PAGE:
Here at Mums In Real Life, we love a gimmick and nothing quite beats a good ‘ spiralling’ session!! Not only is it fun (the kids LOVE watching!), but it gets the kids eating their superfoods too and…they just look so so pretty!!
We have the Hemsley & Hemsley model, although there are plenty of others about!!
SO, let’s start with the good news…we did it! We nailed our long run last week, running a thigh-aching 29 kilometres (that’s about 18 miles). I feel like we might be ready for this marathon. My knees ache, my Achilles insists on clicking after every long run and I have a proud collection of beautiful sweat spots.
I’m going to be honest – 29k felt like a bloody long way. It felt like we were running for days on end (it was more like three hours). We took Percy Pigs and electrolytes to help with energy levels (and run into Burger King, drive-by style to grab an apple juice at kilometre 25, startling shocked lunchtime burger-eaters and the young boy behind the counter).
Anyway, despite looking like loony running maniacs, it got me thinking. This marathon lark is so complex – running is just the start of it. Just one element. You need to gear yourself up so emotionally, build your body up physically with training, and also understand your physiology to work out how much water, gels, carbs etc you need to keep going.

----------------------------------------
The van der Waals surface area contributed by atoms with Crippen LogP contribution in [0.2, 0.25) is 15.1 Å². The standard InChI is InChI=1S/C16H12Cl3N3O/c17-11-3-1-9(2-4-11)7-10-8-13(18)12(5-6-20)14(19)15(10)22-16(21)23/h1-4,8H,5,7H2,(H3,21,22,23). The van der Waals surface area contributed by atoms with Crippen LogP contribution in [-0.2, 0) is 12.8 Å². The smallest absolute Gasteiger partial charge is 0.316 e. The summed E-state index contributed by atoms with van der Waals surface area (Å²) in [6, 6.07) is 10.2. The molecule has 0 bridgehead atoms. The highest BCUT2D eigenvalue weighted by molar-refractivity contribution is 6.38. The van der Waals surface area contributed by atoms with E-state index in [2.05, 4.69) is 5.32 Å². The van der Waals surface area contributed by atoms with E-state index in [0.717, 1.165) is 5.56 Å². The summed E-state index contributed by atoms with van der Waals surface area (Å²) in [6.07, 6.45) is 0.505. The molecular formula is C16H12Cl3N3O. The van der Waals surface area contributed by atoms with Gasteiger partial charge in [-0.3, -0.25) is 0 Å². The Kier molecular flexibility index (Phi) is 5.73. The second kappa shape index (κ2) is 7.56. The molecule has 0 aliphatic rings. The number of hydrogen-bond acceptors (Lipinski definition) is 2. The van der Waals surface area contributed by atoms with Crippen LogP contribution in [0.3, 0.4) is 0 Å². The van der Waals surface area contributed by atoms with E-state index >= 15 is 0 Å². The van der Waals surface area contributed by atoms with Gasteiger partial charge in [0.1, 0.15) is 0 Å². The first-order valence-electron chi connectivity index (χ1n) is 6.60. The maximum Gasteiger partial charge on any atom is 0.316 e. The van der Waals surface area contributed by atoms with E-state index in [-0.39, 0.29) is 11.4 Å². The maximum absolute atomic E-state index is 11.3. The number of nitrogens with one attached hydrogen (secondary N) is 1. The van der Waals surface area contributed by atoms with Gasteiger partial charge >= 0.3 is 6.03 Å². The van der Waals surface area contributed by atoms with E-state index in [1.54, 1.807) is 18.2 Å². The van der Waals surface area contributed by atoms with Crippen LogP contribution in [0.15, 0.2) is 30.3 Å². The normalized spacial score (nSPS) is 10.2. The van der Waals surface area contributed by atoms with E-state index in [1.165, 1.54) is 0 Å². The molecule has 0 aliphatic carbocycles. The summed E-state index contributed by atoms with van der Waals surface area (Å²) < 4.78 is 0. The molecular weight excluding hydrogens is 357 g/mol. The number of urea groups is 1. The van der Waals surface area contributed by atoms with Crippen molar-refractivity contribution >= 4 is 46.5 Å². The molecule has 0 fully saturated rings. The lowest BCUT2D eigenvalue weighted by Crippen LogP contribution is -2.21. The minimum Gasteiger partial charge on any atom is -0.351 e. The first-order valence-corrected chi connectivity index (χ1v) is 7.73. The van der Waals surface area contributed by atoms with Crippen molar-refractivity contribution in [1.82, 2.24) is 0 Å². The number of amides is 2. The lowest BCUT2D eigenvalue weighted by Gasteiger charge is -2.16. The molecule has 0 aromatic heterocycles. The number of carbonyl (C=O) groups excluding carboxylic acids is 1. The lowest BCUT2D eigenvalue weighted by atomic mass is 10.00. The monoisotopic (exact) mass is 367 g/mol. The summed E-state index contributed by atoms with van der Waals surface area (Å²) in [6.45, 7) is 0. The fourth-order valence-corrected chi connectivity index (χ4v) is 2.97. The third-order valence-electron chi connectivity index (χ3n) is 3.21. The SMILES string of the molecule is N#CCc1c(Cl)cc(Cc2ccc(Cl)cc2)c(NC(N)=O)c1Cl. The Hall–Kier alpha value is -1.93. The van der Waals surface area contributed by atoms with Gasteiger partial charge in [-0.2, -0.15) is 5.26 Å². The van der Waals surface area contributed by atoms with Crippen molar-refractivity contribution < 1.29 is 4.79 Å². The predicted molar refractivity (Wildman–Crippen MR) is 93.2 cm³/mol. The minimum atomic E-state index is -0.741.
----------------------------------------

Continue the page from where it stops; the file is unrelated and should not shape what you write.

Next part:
So, I started looking in to the science of taking on board water during a marathon. Should I just grab a cup at every water point (and risk of taking on board too much water) or should I put in place a strategy to drink a certain amount for each mile I run? It’s fair to say I’m pretty confused by the recommendations…
Well, research varies quite a lot! There doesn’t seem to be one particular method which is the best – if you take too much you’re risking your health, if you don’t take enough you’re also risking your health. Results can also be improved with the optimum hydration, but do you take in a measured amount, or just drink as you go? For runs totalling more than an hour, it’s a good idea to hydrate before and after according to an article from Runner’s World
However when it comes to longer runs, there is differing advice: some camps say you should work out how much you dehydrate on a run by measuring your before and after weight, and work out how much fluid to replace when racing – others, like this article I found from the London Marathon suggests you will need 400-800ml of fluid per hour (and also has a few good tips for maintaining fluid levels). The main takeaway is you must be hydrated properly at the start of your marathon – that doesn’t mean gulping down water immediately beforehand, but ensuring your water intake is sufficient in the week, days and hours leading up to the big day.
Ensuring you’re sufficiently hydrated is also key to great performance, and some articles also suggest that being insufficiently hydrated is as detrimental as not putting in the hours running beforehand.
Having sufficient Glycogen levels on race day is also important (Glycogen is a form of sugar that can be easily stored by our muscles and liver) and I found another article from Runner’s World which helped me to understand how best to approach this beforehand and on the day.